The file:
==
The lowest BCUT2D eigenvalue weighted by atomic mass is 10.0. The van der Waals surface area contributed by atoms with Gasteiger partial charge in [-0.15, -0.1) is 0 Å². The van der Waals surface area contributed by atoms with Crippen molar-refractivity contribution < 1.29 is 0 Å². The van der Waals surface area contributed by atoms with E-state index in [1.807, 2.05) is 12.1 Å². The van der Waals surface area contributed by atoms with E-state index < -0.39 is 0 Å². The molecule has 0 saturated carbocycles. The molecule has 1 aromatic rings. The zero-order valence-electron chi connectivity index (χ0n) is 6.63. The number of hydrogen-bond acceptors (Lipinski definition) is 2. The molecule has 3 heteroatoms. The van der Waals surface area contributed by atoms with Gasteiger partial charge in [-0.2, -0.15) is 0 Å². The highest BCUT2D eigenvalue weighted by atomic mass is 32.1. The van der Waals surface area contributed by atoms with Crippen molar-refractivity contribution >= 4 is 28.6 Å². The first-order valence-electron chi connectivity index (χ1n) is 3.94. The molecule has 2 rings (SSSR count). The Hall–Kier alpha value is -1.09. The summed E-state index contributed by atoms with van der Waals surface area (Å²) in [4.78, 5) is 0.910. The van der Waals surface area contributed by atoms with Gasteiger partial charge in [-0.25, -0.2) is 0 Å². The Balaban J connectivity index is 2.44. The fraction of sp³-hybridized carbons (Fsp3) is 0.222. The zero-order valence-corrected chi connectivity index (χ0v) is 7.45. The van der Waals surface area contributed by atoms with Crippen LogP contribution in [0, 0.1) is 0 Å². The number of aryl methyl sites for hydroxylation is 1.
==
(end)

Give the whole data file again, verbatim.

The lowest BCUT2D eigenvalue weighted by atomic mass is 10.0. The van der Waals surface area contributed by atoms with Gasteiger partial charge in [-0.15, -0.1) is 0 Å². The van der Waals surface area contributed by atoms with Crippen molar-refractivity contribution < 1.29 is 0 Å². The van der Waals surface area contributed by atoms with E-state index in [1.807, 2.05) is 12.1 Å². The van der Waals surface area contributed by atoms with E-state index < -0.39 is 0 Å². The molecule has 0 saturated carbocycles. The molecule has 1 aromatic rings. The zero-order valence-electron chi connectivity index (χ0n) is 6.63. The number of hydrogen-bond acceptors (Lipinski definition) is 2. The molecule has 3 heteroatoms. The van der Waals surface area contributed by atoms with Gasteiger partial charge in [-0.2, -0.15) is 0 Å². The highest BCUT2D eigenvalue weighted by atomic mass is 32.1. The van der Waals surface area contributed by atoms with Crippen molar-refractivity contribution >= 4 is 28.6 Å². The first-order valence-electron chi connectivity index (χ1n) is 3.94. The molecule has 2 rings (SSSR count). The Hall–Kier alpha value is -1.09. The summed E-state index contributed by atoms with van der Waals surface area (Å²) in [4.78, 5) is 0.910. The van der Waals surface area contributed by atoms with Gasteiger partial charge in [-0.25, -0.2) is 0 Å². The Balaban J connectivity index is 2.44. The fraction of sp³-hybridized carbons (Fsp3) is 0.222. The zero-order valence-corrected chi connectivity index (χ0v) is 7.45. The van der Waals surface area contributed by atoms with Crippen LogP contribution in [0, 0.1) is 0 Å². The number of aryl methyl sites for hydroxylation is 1.